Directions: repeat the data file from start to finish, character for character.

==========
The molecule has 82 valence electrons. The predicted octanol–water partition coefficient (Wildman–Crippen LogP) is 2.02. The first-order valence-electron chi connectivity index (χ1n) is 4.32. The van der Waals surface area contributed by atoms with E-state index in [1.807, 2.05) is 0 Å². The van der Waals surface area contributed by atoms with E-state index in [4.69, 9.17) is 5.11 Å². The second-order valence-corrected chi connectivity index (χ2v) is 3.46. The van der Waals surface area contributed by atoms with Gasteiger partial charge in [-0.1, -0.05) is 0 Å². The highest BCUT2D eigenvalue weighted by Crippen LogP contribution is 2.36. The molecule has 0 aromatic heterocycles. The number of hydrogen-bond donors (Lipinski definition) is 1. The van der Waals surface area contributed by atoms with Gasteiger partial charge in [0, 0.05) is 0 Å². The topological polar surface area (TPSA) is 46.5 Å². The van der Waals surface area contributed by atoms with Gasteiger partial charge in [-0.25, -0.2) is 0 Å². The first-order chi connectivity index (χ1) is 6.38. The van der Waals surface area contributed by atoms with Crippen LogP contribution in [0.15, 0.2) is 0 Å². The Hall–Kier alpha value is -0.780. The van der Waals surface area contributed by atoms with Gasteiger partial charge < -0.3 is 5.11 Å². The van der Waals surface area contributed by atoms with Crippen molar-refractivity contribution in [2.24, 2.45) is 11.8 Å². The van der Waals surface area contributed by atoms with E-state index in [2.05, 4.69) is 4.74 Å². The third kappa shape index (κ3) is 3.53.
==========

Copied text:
The molecule has 82 valence electrons. The predicted octanol–water partition coefficient (Wildman–Crippen LogP) is 2.02. The first-order valence-electron chi connectivity index (χ1n) is 4.32. The van der Waals surface area contributed by atoms with E-state index in [1.807, 2.05) is 0 Å². The van der Waals surface area contributed by atoms with E-state index in [4.69, 9.17) is 5.11 Å². The second-order valence-corrected chi connectivity index (χ2v) is 3.46. The van der Waals surface area contributed by atoms with Gasteiger partial charge in [-0.1, -0.05) is 0 Å². The highest BCUT2D eigenvalue weighted by Crippen LogP contribution is 2.36. The molecule has 0 aromatic heterocycles. The number of hydrogen-bond donors (Lipinski definition) is 1. The van der Waals surface area contributed by atoms with Gasteiger partial charge in [0, 0.05) is 0 Å². The topological polar surface area (TPSA) is 46.5 Å². The van der Waals surface area contributed by atoms with Gasteiger partial charge in [-0.25, -0.2) is 0 Å². The first-order chi connectivity index (χ1) is 6.38. The van der Waals surface area contributed by atoms with Crippen LogP contribution in [0.15, 0.2) is 0 Å². The Hall–Kier alpha value is -0.780. The van der Waals surface area contributed by atoms with Gasteiger partial charge < -0.3 is 5.11 Å². The van der Waals surface area contributed by atoms with Crippen molar-refractivity contribution in [2.24, 2.45) is 11.8 Å². The van der Waals surface area contributed by atoms with E-state index in [2.05, 4.69) is 4.74 Å². The third kappa shape index (κ3) is 3.53.